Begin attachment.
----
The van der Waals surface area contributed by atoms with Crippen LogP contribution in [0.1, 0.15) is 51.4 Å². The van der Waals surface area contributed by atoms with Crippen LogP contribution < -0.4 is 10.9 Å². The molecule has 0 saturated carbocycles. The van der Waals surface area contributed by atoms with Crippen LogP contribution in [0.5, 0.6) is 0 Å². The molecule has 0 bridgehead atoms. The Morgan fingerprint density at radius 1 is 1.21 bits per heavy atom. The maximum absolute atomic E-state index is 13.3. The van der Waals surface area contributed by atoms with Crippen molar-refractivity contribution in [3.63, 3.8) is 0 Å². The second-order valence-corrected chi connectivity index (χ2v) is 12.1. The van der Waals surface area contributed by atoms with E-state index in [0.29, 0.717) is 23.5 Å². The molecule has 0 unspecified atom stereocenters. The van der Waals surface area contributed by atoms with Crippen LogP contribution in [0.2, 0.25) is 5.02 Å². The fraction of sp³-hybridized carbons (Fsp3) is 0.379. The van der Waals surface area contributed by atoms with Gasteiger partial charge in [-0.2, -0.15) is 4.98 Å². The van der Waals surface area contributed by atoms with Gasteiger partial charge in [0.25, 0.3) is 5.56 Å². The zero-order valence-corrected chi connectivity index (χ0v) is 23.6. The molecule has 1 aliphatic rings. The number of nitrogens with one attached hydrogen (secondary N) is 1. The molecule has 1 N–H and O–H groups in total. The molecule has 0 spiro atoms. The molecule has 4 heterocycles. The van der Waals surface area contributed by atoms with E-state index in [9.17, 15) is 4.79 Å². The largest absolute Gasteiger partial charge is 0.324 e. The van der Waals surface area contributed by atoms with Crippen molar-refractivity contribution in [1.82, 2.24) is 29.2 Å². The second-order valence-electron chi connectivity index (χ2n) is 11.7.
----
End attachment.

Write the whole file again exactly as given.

The van der Waals surface area contributed by atoms with Crippen LogP contribution in [0.1, 0.15) is 51.4 Å². The van der Waals surface area contributed by atoms with Crippen LogP contribution < -0.4 is 10.9 Å². The molecule has 0 saturated carbocycles. The van der Waals surface area contributed by atoms with Crippen LogP contribution in [0.5, 0.6) is 0 Å². The molecule has 0 bridgehead atoms. The Morgan fingerprint density at radius 1 is 1.21 bits per heavy atom. The maximum absolute atomic E-state index is 13.3. The van der Waals surface area contributed by atoms with Crippen molar-refractivity contribution in [3.63, 3.8) is 0 Å². The second-order valence-corrected chi connectivity index (χ2v) is 12.1. The van der Waals surface area contributed by atoms with E-state index in [0.29, 0.717) is 23.5 Å². The molecule has 0 unspecified atom stereocenters. The van der Waals surface area contributed by atoms with Crippen LogP contribution in [0.2, 0.25) is 5.02 Å². The fraction of sp³-hybridized carbons (Fsp3) is 0.379. The van der Waals surface area contributed by atoms with Gasteiger partial charge in [-0.2, -0.15) is 4.98 Å². The van der Waals surface area contributed by atoms with Gasteiger partial charge in [0.25, 0.3) is 5.56 Å². The zero-order valence-corrected chi connectivity index (χ0v) is 23.6. The molecule has 1 aliphatic rings. The number of nitrogens with one attached hydrogen (secondary N) is 1. The molecule has 1 N–H and O–H groups in total. The molecule has 0 spiro atoms. The molecule has 4 heterocycles. The van der Waals surface area contributed by atoms with E-state index in [9.17, 15) is 4.79 Å². The largest absolute Gasteiger partial charge is 0.324 e. The van der Waals surface area contributed by atoms with Crippen molar-refractivity contribution in [1.82, 2.24) is 29.2 Å². The second-order valence-electron chi connectivity index (χ2n) is 11.7.